Thursday 19 September 2019

Economic storms hover above as Trump attends G7 leaders

Emmanuel Macron welcomes Donald Trump. Photo: Markus Schreiber/AP
Emmanuel Macron welcomes Donald Trump. Photo: Markus Schreiber/AP

William James in Biarritz

Squabbles erupted among G7 nations yesterday as their leaders gathered for the annual summit, exposing sharp differences on global trade, Brexit and how to respond to the fires in Brazil's rainforest.

France's President Macron, the summit host, planned the three-day meeting in the Atlantic seaside resort of Biarritz as a chance to unite the group of wealthy countries that has struggled in recent years to speak with one voice.

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Macron set an agenda for the group - France, Britain, Canada, Germany, Italy, Japan and the US - that included the defence of democracy, gender equality, education and the environment. He invited Asian, African and Latin American leaders to join them for a global push on these issues. However, in a bleak assessment of relations between once-close allies, European Council President Donald Tusk said it was getting "increasingly" hard to find common ground.

"This is another G7 summit which will be a difficult test of unity and solidarity of the free world and its leaders," he told reporters ahead of the meeting. "This may be the last moment to restore our political community."

Donald Trump brought last year's G7 summit to an acrimonious end, walking out early and rejecting the final communique.

Trump arrived in France a day after responding to a new round of Chinese tariffs by announcing Washington would impose an additional 5pc duty on some $550bn of Chinese imports, the latest tit-for-tat trade war escalation by the world's two largest economies.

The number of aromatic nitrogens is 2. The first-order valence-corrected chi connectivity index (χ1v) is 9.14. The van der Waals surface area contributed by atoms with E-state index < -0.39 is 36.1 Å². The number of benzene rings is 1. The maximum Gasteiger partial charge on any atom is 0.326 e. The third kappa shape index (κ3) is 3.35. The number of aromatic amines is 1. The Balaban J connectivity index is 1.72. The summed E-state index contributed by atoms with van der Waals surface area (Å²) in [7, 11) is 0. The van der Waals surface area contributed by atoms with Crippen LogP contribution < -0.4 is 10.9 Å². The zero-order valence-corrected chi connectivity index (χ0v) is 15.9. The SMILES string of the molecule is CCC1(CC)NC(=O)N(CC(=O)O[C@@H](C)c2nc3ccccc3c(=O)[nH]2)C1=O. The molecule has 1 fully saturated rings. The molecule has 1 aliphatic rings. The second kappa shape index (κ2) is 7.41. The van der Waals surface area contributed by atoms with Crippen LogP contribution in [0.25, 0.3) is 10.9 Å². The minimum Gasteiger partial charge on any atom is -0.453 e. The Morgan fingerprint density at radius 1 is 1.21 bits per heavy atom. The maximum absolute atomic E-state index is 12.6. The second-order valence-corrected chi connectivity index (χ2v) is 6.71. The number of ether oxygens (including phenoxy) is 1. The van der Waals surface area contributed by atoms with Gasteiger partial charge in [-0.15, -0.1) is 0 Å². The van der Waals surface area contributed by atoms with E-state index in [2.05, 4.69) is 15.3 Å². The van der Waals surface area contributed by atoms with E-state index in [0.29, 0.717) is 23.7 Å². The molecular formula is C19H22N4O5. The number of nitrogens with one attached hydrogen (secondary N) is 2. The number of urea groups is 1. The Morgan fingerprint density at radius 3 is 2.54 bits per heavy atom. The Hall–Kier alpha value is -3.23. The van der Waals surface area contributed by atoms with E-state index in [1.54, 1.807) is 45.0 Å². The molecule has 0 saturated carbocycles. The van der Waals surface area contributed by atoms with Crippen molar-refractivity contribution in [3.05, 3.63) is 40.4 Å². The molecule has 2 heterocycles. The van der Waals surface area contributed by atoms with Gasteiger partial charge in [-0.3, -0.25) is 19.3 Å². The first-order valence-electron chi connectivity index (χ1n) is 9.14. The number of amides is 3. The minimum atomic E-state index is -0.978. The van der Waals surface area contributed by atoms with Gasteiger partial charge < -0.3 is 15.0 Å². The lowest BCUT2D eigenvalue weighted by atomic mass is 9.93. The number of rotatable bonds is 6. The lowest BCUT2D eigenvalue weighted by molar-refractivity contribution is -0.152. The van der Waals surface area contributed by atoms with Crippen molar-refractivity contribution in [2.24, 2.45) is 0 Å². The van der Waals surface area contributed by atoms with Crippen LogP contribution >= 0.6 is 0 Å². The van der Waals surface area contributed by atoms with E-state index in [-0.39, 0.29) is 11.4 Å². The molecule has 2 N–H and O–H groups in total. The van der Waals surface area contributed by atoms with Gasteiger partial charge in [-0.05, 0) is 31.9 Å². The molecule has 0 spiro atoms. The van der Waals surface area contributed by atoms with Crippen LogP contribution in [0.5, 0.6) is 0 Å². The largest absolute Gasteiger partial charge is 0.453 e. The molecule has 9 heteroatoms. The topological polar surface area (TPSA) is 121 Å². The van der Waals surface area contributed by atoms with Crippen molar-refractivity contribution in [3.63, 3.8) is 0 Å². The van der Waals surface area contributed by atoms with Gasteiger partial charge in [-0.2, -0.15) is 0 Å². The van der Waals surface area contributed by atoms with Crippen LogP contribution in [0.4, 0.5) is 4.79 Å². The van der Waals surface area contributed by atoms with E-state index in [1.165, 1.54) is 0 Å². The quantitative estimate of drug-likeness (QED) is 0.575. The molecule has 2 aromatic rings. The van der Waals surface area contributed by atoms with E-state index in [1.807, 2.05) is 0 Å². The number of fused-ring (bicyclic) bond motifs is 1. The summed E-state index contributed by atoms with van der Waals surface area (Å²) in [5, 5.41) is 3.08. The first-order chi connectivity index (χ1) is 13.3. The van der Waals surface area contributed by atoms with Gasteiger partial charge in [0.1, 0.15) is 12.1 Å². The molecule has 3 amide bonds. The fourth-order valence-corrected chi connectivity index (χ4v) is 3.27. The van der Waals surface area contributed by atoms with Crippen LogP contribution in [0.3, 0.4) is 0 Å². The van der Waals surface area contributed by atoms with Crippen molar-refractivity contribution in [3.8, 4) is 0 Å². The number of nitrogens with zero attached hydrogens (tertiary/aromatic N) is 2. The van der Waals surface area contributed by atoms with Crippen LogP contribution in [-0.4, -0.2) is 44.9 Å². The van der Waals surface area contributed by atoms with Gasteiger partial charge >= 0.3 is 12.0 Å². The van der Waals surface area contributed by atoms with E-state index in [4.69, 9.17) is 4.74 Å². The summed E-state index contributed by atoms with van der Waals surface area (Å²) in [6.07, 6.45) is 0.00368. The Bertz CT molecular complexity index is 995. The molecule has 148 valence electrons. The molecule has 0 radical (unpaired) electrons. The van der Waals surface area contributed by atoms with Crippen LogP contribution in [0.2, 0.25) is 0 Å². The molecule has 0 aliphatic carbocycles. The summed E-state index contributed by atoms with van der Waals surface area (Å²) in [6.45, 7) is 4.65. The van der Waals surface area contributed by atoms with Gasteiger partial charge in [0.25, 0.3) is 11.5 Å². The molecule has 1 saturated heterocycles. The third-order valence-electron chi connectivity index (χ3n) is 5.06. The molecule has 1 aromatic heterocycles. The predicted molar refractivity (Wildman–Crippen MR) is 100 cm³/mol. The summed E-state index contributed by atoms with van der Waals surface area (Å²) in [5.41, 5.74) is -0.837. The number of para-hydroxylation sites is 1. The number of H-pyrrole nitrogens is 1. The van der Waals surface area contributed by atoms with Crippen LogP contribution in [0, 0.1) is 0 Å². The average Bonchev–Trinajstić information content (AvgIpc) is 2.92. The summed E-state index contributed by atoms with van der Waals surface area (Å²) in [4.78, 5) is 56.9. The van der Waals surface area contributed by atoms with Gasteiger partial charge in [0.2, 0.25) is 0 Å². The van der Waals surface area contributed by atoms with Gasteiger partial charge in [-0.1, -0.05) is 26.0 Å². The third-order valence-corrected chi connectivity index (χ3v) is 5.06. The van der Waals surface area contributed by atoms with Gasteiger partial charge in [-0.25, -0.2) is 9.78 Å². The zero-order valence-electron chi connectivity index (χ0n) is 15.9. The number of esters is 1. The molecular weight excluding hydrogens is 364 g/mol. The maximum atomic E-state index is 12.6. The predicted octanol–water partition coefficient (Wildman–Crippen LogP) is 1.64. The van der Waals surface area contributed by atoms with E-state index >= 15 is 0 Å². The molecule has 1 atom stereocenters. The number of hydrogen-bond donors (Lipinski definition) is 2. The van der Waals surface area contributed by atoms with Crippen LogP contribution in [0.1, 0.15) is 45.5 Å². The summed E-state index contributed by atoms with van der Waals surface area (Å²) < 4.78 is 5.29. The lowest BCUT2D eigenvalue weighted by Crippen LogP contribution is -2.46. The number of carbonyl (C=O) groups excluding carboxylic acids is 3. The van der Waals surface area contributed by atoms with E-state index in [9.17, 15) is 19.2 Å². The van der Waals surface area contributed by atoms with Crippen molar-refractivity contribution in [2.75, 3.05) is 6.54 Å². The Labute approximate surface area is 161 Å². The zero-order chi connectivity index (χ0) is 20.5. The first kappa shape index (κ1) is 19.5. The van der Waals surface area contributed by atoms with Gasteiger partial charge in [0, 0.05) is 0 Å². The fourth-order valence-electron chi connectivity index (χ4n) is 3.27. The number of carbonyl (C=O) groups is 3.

"So far so good," Trump told reporters as he sat on a seafront terrace with Macron, saying the two leaders had a special relationship. "We'll accomplish a lot this weekend."

Macron listed foreign policy issues the two would address, including Libya, Syria and North Korea, adding that they shared the objective of preventing Iran from obtaining nuclear weapons.

However, the initial smiles could not disguise their opposing approaches to many problems, including the knotty question of protectionism and tax. Before his arrival, Trump repeated a threat to tax French wines in retaliation for a new French levy on digital services, which he says unfairly targets US companies.

US officials said the Trump delegation was also irked that Macron had skewed the focus of the G7 meeting to "niche issues" at the expense of the global economy, which many leaders worry is slowing sharply and at risk of slipping into recession.

French riot police used water cannons and tear gas yesterday to disperse protesters near Biarritz.

Sunday Independent

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